Back in the early 60’s, my cousin met an American soldier who was stationed at the Ernest Harmon Air Force Base here in Stephenville, Newfoundland. The two of them married, and she moved to North Carolina with him to start a family. From time to time, my cousin and her family visited the tiny community where I grew up. I remember having a difficulty understanding their strong accents, and I imagine that they had an equally rough time understanding ours.
I never really spent much time with my American cousins, either due to the fact that we did a lot of camping back then, or simply because they only visited every few years or so.
A few years back, when I first got into using Facebook to find family members, I got re-acquainted with my relatives. In fact, I actually set up two Facebook groups, one in honor of my great grandparents on my father’s side, and one of my grandparents on my mother’s side. On the pages, I included old photos I had gathered from family members’ albums. I scanned them off and placed them in the Facebook groups. From there, I allowed people to join the groups, and in no time at all, each of the groups had over two hundred members. I have a rather large family.
One of the people who signed on to my great grandfather’s page was my cousin RL. Through facebook, we chatted about the differences in our lives and about our parents. RL’s mom and my dad grew up very close, actually living a hop, skip and jump from each other. We found ourselves commenting on hockey pictures, (he is a Carolina Hurricanes fan and I am a die hard Habs fan) so we ended up poking fun at each other every time one team bet the other. When I posted pictures of my family during Christmas or at birthdays or anniversaries, RL always commented on the pics, and made sure that he showed his mom the pics as well. His mother made me promise that I never discontinue my Facebook, as it provides her a link to her past and to her family living over here on the Rock.
Last evening RL and his wife dropped by for a visit. They were over here as part of a family reunion for his mother’s family. We had a great chat, some laughs, and a generally great time. As we spoke, it was easy to see how different our lives progressed, mostly due the fact that although the same age, growing up in different countries tends to make a big difference.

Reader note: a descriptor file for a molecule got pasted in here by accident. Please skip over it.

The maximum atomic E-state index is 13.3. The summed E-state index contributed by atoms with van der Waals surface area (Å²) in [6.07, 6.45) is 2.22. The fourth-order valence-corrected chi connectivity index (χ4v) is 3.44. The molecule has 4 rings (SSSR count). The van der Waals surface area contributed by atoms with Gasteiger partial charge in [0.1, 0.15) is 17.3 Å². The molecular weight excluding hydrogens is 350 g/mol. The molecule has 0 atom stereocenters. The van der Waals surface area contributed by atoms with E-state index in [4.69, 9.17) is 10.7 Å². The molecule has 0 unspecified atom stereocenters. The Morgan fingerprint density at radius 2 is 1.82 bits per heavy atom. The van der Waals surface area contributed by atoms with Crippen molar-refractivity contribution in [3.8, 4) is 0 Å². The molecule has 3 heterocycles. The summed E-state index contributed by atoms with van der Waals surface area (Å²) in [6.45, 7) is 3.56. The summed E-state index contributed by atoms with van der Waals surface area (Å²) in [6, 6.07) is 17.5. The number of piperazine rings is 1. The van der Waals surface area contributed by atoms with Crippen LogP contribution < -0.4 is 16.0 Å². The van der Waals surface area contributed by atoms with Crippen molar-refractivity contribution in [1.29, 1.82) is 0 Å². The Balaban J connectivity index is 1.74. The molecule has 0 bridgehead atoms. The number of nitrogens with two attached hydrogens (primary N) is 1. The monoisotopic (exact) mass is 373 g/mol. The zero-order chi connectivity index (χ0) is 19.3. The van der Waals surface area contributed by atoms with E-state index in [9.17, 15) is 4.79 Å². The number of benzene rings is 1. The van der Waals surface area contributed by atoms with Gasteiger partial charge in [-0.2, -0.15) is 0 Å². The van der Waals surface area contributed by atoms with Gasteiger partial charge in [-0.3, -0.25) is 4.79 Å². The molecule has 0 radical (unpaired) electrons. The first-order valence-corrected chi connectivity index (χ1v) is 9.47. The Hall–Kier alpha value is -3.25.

The first thing we noticed was that when RL and his wife came into our home, they did not remove their shoes. Both me and my lady looked at each other with a confused look. This was especially due to the fact that I had just spent most of the afternoon cleaning the house, and making sure that the floors were spic and span. They just strolled to our living room, shoes on their feet, like it was completely normal. Here in Canada, it is considered rude to leave your shoes on inside.
I took a quick trip to the bedroom and googled American traditions vs Canadian Traditions, and I was surprised to find that it is customary for Americans to leave their shoes on their feet when they enter their friends homes. The article went on to explain that Canadians are among the most mannerly and respecting people in the world. I never realized this. With this new information, myself and my missus were able to enjoy our American cousins company for the rest of the evening.
It is funny how little things are overlooked sometimes. Maybe the next time we get out of country visitors, we should do some information gathering first. It was nice to have them over, and they plan to revisit us before they leave next week.